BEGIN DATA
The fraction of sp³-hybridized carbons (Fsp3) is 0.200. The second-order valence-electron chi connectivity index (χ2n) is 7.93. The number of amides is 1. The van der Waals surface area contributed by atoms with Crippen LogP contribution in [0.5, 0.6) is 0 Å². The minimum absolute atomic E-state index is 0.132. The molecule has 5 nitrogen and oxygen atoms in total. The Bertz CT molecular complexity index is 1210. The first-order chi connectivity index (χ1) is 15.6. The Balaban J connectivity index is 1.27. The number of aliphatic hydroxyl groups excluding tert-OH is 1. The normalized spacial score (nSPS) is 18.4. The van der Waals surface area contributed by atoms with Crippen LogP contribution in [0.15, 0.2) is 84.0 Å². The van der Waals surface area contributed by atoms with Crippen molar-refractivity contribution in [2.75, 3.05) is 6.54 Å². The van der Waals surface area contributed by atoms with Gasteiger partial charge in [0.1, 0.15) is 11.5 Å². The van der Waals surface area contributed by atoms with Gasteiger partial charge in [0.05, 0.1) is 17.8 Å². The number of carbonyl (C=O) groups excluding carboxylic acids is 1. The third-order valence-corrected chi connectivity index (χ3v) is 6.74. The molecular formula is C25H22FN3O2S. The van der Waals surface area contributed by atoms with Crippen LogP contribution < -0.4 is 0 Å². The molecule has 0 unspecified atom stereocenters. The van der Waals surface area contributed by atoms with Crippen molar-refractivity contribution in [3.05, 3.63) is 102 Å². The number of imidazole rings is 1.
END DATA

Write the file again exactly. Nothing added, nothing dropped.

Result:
The fraction of sp³-hybridized carbons (Fsp3) is 0.200. The second-order valence-electron chi connectivity index (χ2n) is 7.93. The number of amides is 1. The van der Waals surface area contributed by atoms with Crippen LogP contribution in [0.5, 0.6) is 0 Å². The minimum absolute atomic E-state index is 0.132. The molecule has 5 nitrogen and oxygen atoms in total. The Bertz CT molecular complexity index is 1210. The first-order chi connectivity index (χ1) is 15.6. The Balaban J connectivity index is 1.27. The number of aliphatic hydroxyl groups excluding tert-OH is 1. The normalized spacial score (nSPS) is 18.4. The van der Waals surface area contributed by atoms with Crippen LogP contribution in [0.15, 0.2) is 84.0 Å². The van der Waals surface area contributed by atoms with Crippen molar-refractivity contribution in [2.75, 3.05) is 6.54 Å². The van der Waals surface area contributed by atoms with Gasteiger partial charge in [0.1, 0.15) is 11.5 Å². The van der Waals surface area contributed by atoms with Gasteiger partial charge in [0.05, 0.1) is 17.8 Å². The number of carbonyl (C=O) groups excluding carboxylic acids is 1. The third-order valence-corrected chi connectivity index (χ3v) is 6.74. The molecular formula is C25H22FN3O2S. The van der Waals surface area contributed by atoms with Crippen LogP contribution < -0.4 is 0 Å². The molecule has 0 unspecified atom stereocenters. The van der Waals surface area contributed by atoms with Crippen molar-refractivity contribution in [3.05, 3.63) is 102 Å². The number of imidazole rings is 1.